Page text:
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Data transmission

  1. Oct 21, 2004 #1


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    I was asked a weird question, K12 level, but interesting...

    How is the data transferred through two computers, and how (and what) is it converted to the data again? Please send me some resources about it, or suggest your own ideas. I didn't like mine, so decided to ask in the forum.

  2. jcsd
  3. Oct 21, 2004 #2
    simple, data is broken down into 1s and 0s, the data is compiled by the cpu/motherboard/ram combo, and then stored on the HDD as the compiled file, and vise versa
  4. Oct 22, 2004 #3


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    Thank you for your reply.

    Another question comes now, what kind of transmittance options are possible between two computers? I know that there are several ways to do it, for example, e-mail messaging, direct cable connection, network connection, and so on. I've also told that a relatively new kind of transmittance involves the use of IR waves, better known as bluetooth, if I'm not wrong.

    Let's look into these types of transmissions. I am nearly sure all of these use the system you mentiones, that is, 1s and 0s compiled or decompiled, and of course derived from electrical currents or amperes, etc.
  5. Oct 22, 2004 #4
    Its not as simple as that IMHO

    Within Networking we look at the OSI model... which is comprised of 7 layers:
    Data Link

    The information presented by the application layer is encapsulated at each layer with more and more header information. Each layer is responsable for different jobs, (for example transport managers network layer connections, and provides relieable packet delivery)

    So the end result is a stream of differeing voltages on the wire in the form of frames, frames are a defined size and bits in the frames represent different checksums addressing info and where the data portion will be....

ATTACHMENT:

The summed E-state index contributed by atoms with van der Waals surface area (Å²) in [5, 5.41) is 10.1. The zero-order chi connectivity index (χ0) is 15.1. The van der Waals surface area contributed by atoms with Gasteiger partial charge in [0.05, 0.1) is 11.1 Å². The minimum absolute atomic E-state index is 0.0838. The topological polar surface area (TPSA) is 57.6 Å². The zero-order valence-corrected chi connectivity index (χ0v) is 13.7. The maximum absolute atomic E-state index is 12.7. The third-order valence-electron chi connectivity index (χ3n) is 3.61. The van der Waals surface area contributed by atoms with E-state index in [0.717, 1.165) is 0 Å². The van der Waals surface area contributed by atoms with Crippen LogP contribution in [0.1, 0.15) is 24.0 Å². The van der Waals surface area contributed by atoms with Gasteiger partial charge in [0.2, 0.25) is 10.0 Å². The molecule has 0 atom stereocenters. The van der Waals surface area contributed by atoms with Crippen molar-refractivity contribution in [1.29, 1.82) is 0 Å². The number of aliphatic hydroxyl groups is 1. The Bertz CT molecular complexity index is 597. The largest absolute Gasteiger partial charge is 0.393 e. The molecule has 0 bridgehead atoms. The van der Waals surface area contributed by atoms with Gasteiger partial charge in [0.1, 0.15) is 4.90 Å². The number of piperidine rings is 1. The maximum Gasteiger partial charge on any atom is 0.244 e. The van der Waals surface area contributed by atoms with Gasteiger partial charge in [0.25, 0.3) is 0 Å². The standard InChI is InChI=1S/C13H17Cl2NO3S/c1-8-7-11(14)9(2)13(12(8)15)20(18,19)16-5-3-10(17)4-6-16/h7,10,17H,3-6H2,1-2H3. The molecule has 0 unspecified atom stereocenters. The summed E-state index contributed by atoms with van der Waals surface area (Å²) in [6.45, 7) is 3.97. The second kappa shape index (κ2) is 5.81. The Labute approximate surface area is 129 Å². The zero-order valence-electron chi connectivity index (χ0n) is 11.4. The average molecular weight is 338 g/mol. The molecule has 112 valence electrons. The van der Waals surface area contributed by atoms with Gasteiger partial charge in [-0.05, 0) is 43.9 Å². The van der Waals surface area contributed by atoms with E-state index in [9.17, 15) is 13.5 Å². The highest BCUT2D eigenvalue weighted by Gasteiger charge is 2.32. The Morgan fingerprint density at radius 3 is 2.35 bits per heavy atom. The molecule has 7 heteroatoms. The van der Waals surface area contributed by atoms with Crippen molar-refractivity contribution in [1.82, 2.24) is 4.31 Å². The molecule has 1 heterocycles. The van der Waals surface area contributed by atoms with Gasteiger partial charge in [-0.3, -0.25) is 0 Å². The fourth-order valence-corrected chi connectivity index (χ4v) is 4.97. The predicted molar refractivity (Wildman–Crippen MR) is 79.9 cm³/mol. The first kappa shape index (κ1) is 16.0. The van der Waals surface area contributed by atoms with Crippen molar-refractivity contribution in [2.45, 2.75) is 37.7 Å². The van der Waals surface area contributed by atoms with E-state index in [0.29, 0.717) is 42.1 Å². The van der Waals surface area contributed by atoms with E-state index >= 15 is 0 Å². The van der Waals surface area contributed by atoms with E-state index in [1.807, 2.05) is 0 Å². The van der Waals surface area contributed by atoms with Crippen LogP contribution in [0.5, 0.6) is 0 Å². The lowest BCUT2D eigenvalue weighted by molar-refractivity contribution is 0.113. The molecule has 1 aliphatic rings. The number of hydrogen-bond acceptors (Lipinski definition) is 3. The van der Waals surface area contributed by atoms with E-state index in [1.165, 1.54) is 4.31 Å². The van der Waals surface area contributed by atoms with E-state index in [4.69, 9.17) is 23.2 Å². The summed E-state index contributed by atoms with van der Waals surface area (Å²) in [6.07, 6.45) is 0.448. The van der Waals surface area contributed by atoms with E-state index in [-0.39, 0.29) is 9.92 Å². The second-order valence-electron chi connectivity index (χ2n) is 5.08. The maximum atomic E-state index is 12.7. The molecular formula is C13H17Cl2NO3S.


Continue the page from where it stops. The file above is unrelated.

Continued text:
To port this over to Bluetooth or any other protocol for that matter you need to change the physical layer behaviour...

    this is the power behind using hierarcial designs for systems...


    All this is done even before the data has hit the main cpu, by the network card.

    You would say a file would reside above the appilication layer, and a transfer protcol like FTP would reside at the application layer...
    Last edited: Oct 22, 2004
  6. Oct 22, 2004 #5


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    Thank you both for your interest. The second one was a such detailed and comprehensive answer. The first is also okay, I think it is enough for him to understand the basics involved here. I'll inform the person asked this question with the information you two gave.

    Take care
  7. Oct 22, 2004 #6
    LOL, I really didn't feel like spending more than 2 minutes on a post, becuase I posted that at school. :shy:
  8. Nov 8, 2004 #7
    Are you referring to the transmission media (physical layer) or to application programs (application layer)?
    Let's sort it out. In the physical layer we have various transmission media: Copper wires (like coaxial cables or coax, unshielded twisted pair or UTP, shielded twisted pair, etc.), optical fibers, infrared light, radio waves (combined with satellites), microwaves (also used in cellular phones), and even beams of visible light. The signals in these media could be either digital (1s and 0s) or analogue (continuous waveforms) that can be translated to digital.
    Regarding the data layer (framing) you could connect to a Local Area Network (Ethernet, FDDI, ATM, Token Ring, etc), a Metropolitan Area Network, or to a Wide Area Network/WAN. The Internet is a combination of these networks.
    As regards to the application layer, there can be various protocols of communication, that is, how two computers agree on the meaning of the data being exchanged (including e-mail, IRC, File Transfer Protocol, and so on).
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